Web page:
6 Important Lessons From an Ed-Tech Startup CEO

Today’s guest post is written by Charlie Coglianese, founder, CEO and chief data wizard of Schoolrunner, a Denver-based, K-12 ed-tech startup that helps teachers help kids using data. Coglianese previously created similar solutions for hedge funds and other financial institutions in New York City.


“Adapt what is useful, reject what is useless, and add what is specifically your own.” – Bruce Lee


Lesson #1: Nobody knows your business better than you

One of the first things I learned starting a new company is that everyone wants to give you advice. Your job is to figure out which piece of advice is helpful and which to ignore. One key thing to remember is that nobody knows your business better than you do. At every turn I’ve had people tell me I’d never succeed unless I did exactly what they told me to do. Each time I’ve considered their advice, but often I decided to go down a different path. Keep in mind that this goes for the advice I’m giving as well!

Lesson #2: Get into the weeds

I started Schoolrunner for a friend. After a decade building software for hedge funds, I decided to quit, but didn’t know what I was going to do next. I got a call from Ben Marcovitz, an old friend and the founding principal of a New Orleans high school, who asked me, “Why is it so hard for me to get teachers to use data to make better decisions for our kids?” This was a public school with mostly kids from low-income families, and 100 percent of them were getting into a four-year college. I said, “Let me dive in and see what I can figure out for you.” I didn’t start by writing a business plan or worrying about funding. Instead I trusted that they knew their needs better than anyone else and just started digging.

Lesson #3: What problem are you trying to solve?

edweek_charliepostWhen I started Schoolrunner I spent six months sitting with everyone, from the principal to the teachers to the secretary at the front desk. When you spend time listening to the people who are on the front lines, you learn all about the pain they feel and it’s the best place to gain the insights you need. I remember watching teachers troll through giant spreadsheets of student academic performance. I asked them what questions they were trying to answer and heard things like, “What concepts are my students struggling with the most? Which should I reteach to everyone and which should I solve with small group instruction?” The answers were there in the data but were almost impossible to find when presented as raw numbers. We ended up designing a much more efficient presentation of the data so they could quickly answer their most important questions.

Lesson #4: All founders are imposters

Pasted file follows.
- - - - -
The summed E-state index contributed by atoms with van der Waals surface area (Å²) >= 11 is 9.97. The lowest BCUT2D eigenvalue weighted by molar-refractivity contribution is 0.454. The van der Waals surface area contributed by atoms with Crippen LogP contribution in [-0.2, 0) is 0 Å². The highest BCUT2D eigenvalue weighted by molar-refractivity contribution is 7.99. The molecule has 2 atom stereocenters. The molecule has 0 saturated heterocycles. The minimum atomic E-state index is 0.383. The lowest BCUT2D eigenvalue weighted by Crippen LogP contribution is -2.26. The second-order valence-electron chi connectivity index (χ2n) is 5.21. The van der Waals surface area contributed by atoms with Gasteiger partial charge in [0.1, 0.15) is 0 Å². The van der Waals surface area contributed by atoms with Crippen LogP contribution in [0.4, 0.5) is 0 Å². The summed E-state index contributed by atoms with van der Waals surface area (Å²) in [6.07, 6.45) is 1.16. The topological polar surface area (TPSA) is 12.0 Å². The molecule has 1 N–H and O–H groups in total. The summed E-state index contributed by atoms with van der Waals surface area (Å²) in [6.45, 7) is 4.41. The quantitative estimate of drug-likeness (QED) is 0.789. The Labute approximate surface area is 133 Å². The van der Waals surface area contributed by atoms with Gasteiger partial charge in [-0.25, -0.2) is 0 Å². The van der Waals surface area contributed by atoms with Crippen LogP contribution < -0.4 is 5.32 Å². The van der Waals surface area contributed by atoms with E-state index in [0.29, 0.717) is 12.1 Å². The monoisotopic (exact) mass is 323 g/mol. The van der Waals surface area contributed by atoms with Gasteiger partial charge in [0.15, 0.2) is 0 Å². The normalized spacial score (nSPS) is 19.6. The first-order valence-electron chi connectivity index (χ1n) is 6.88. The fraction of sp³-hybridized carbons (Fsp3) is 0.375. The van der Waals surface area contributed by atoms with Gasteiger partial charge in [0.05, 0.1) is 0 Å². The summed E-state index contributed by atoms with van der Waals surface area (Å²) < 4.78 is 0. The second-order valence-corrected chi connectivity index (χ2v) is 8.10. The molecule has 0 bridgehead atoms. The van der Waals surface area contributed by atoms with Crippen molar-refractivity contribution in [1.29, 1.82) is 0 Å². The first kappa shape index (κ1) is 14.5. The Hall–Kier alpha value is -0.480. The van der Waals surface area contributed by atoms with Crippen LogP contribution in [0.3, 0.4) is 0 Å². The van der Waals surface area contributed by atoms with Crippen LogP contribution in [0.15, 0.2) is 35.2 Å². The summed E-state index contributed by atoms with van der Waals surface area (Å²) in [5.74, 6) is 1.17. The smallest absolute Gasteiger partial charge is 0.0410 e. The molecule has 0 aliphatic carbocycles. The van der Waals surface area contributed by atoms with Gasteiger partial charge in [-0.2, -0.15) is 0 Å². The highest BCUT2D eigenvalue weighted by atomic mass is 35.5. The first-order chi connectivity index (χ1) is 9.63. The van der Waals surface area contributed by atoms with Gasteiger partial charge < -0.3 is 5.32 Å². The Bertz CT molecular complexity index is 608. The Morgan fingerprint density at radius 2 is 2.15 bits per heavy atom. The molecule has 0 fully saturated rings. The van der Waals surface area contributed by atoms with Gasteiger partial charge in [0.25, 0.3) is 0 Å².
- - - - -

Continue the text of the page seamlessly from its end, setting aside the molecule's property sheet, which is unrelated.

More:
Early on I remember often being worried I’d be found to be an imposter. Working with teachers, I had a tremendous amount of respect for what they did and humility about the fact that I had never been in their shoes. When you’re doing something truly new that nobody’s ever done before you have to, by definition, be making things up as you go. It’s a scary feeling but I actually think that not having been a teacher gave me a kind of advantage. I was forced to constantly ask questions without a preconceived notion of what the answers should be. In my experience, listening to your customers is the best way to gain their respect.

Lesson #5: Assign value to your work

This was a lesson I learned while taking some time off to travel before I started Schoolrunner. My wife and I were teaching English in a small Muslim village in Sri Lanka. The education program was run by a couple out of their house. They had started the venture because they realized the people in their village were too poor to send all of their kids to the English-medium school, thus limiting the economic opportunity for all their kids, except the eldest sons. They told us how originally they made their school free, but were surprised that the villagers didn’t take it seriously. Only when they started charging a dollar per month (and still waiving the fee for those that couldn’t afford it) did the families start taking it seriously and showing up regularly.

Lesson #6: You don’t have to innovate on everything

Creating something new and unique is an incredibly rewarding experience. It’s also expensive, time consuming, and easy to screw up. While it’s crucial to innovate in the areas that differentiate you, trying to innovate in every aspect of your business will cause you to fail more often than necessary. Look to see what strategies and tactics others have used successfully for those non-core areas and learn from their hard-earned lessons.

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